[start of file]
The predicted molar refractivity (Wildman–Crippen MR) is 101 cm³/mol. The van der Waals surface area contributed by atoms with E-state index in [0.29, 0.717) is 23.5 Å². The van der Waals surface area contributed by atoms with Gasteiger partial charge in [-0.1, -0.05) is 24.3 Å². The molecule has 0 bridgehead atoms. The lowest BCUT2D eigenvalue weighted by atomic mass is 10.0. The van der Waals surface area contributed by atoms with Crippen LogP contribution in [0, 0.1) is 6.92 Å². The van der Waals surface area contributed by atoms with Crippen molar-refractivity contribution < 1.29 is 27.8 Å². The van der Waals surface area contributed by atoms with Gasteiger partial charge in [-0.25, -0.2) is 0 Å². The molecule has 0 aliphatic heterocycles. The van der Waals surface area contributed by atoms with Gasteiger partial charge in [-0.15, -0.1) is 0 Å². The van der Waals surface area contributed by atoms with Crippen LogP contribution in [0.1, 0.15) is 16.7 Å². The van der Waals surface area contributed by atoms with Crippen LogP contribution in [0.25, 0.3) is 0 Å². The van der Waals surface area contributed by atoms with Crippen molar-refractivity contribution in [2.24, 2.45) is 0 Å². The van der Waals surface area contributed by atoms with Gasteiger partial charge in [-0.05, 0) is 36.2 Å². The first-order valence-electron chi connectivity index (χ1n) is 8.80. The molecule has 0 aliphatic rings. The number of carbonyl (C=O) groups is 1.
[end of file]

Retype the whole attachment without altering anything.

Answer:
The predicted molar refractivity (Wildman–Crippen MR) is 101 cm³/mol. The van der Waals surface area contributed by atoms with E-state index in [0.29, 0.717) is 23.5 Å². The van der Waals surface area contributed by atoms with Gasteiger partial charge in [-0.1, -0.05) is 24.3 Å². The molecule has 0 bridgehead atoms. The lowest BCUT2D eigenvalue weighted by atomic mass is 10.0. The van der Waals surface area contributed by atoms with Crippen LogP contribution in [0, 0.1) is 6.92 Å². The van der Waals surface area contributed by atoms with Crippen molar-refractivity contribution < 1.29 is 27.8 Å². The van der Waals surface area contributed by atoms with Gasteiger partial charge in [-0.25, -0.2) is 0 Å². The molecule has 0 aliphatic heterocycles. The van der Waals surface area contributed by atoms with Gasteiger partial charge in [-0.15, -0.1) is 0 Å². The van der Waals surface area contributed by atoms with Crippen LogP contribution in [0.1, 0.15) is 16.7 Å². The van der Waals surface area contributed by atoms with Crippen LogP contribution in [0.25, 0.3) is 0 Å². The van der Waals surface area contributed by atoms with Crippen molar-refractivity contribution in [2.24, 2.45) is 0 Å². The van der Waals surface area contributed by atoms with Gasteiger partial charge in [-0.05, 0) is 36.2 Å². The first-order valence-electron chi connectivity index (χ1n) is 8.80. The molecule has 0 aliphatic rings. The number of carbonyl (C=O) groups is 1.